Justice Class


I just recently finished teaching a Bible class at Broadmoor on Justice.  Teaching is one of my true enjoyments because it provides an opportunity for me to dig into the text.  The Justice class was a bit different for me.  For the last 10-15 class, I have taught classes on a Biblical text, usually an Old Testament book (hopefully I’ll be posting some of those in the coming days).  So, this was the first time I had taught on a subject in a while.

This class was beneficial for me, and there was plenty of good discussion in class.  It forced me to think about things that I often overlook.  One of the things that we considered in class is our view of other people.

The Biblical story shows that there is inherent value in people.

  • People are made in the image of God (Gen. 1:27).
  • God’s law calls for justice and kindness for all people.
  • God sent his Son to die on the cross in order to redeem all who are willing (John 3:16).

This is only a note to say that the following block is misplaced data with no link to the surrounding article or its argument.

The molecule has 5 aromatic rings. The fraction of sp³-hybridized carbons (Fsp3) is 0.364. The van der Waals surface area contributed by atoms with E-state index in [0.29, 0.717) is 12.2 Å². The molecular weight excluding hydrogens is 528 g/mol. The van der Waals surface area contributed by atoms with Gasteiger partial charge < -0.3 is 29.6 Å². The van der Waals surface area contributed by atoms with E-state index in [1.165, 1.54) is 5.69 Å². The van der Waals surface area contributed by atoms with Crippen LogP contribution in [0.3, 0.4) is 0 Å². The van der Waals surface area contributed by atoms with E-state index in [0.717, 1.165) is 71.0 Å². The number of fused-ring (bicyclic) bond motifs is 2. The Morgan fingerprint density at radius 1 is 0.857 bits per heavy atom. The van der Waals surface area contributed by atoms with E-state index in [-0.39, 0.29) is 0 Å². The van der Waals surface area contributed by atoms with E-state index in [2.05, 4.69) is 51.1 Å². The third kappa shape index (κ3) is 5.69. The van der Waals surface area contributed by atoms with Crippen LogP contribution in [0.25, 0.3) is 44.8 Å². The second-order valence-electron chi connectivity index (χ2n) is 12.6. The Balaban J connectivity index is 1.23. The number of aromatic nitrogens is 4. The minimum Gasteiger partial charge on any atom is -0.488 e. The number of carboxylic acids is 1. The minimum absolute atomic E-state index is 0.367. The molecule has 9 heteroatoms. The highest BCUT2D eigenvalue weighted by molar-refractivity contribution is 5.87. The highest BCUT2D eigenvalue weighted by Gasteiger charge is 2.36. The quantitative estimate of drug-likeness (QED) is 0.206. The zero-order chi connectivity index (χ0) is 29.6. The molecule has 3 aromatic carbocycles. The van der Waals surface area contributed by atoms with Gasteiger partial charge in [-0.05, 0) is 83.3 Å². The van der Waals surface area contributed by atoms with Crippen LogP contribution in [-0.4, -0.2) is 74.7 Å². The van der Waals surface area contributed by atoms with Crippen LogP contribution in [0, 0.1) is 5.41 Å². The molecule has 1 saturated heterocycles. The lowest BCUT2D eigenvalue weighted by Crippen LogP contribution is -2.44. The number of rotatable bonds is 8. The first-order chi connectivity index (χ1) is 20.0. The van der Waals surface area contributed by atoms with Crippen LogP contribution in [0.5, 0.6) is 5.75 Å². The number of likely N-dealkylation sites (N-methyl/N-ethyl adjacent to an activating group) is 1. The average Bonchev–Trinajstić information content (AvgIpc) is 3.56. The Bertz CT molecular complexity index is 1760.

1 Sam. 16:7 fairly represents the issue at hand.  Instead of seeing the inherent value of humanity or considering a person’s character, external matters are often esteemed.

But the Lord said to Samuel, “Do not look on his appearance or on the height of his stature, because I have rejected him.  For the Lord sees not as man sees: man looks on the outward appearance, but the Lord looks on the heart.”

The world ranks and characterizes people based on appearance or social factors (physical appearance like height or beauty, race, skin color, wealth, social status, family, etc.) whereas God looks on the heart.  The incessant ranking by society is what often leads to injustice.  Those of “low” rank don’t deserve what the “important” people in society get. People are then disparaged, mistreated and dehumanized to push them further down the scale.  Once this is accomplished, injustice becomes easier to commit.  Consider Nazi atrocities against the Jews and American abuse of African American slaves.  How did those in power characterize those they mistreated?  It’s a sad and sobering history lesson to consider.

So, the real question is, “How do we characterize others?”  Do we devalue Mexicans, illegal aliens, northerners, Democrats, Republicans, Duke fans, Hoosiers, non-English speakers, or any number of other groups?

Dear Lord, may we see others as you see them!

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2 Responses to Justice Class

  1. Delmont says:

    Nice post, J. Thanks man.

    DJ

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